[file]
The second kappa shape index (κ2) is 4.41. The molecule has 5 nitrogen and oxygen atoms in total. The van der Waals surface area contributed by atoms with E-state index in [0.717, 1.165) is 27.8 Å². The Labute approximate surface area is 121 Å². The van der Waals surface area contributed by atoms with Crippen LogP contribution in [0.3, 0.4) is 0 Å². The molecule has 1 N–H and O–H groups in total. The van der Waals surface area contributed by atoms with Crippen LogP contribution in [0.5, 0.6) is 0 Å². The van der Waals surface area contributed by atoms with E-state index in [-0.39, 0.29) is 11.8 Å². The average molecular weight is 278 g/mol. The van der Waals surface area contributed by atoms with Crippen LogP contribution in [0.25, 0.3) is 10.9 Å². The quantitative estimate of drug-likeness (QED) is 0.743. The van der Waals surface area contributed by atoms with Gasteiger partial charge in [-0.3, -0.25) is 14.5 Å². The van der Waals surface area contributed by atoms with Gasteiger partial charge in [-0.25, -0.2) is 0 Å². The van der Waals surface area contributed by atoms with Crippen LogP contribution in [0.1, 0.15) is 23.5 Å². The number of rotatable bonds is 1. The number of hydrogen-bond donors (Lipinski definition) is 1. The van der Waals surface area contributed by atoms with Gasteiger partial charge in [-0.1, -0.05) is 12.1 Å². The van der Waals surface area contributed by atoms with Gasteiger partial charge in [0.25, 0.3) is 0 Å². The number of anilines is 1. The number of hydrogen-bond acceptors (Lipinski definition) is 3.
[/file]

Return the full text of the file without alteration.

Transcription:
The second kappa shape index (κ2) is 4.41. The molecule has 5 nitrogen and oxygen atoms in total. The van der Waals surface area contributed by atoms with E-state index in [0.717, 1.165) is 27.8 Å². The Labute approximate surface area is 121 Å². The van der Waals surface area contributed by atoms with Crippen LogP contribution in [0.3, 0.4) is 0 Å². The molecule has 1 N–H and O–H groups in total. The van der Waals surface area contributed by atoms with Crippen LogP contribution in [0.5, 0.6) is 0 Å². The van der Waals surface area contributed by atoms with E-state index in [-0.39, 0.29) is 11.8 Å². The average molecular weight is 278 g/mol. The van der Waals surface area contributed by atoms with Crippen LogP contribution in [0.25, 0.3) is 10.9 Å². The quantitative estimate of drug-likeness (QED) is 0.743. The van der Waals surface area contributed by atoms with Gasteiger partial charge in [-0.3, -0.25) is 14.5 Å². The van der Waals surface area contributed by atoms with Gasteiger partial charge in [-0.25, -0.2) is 0 Å². The van der Waals surface area contributed by atoms with Crippen LogP contribution in [0.1, 0.15) is 23.5 Å². The number of rotatable bonds is 1. The number of hydrogen-bond donors (Lipinski definition) is 1. The van der Waals surface area contributed by atoms with Gasteiger partial charge in [-0.1, -0.05) is 12.1 Å². The van der Waals surface area contributed by atoms with Gasteiger partial charge in [0.25, 0.3) is 0 Å². The number of anilines is 1. The number of hydrogen-bond acceptors (Lipinski definition) is 3.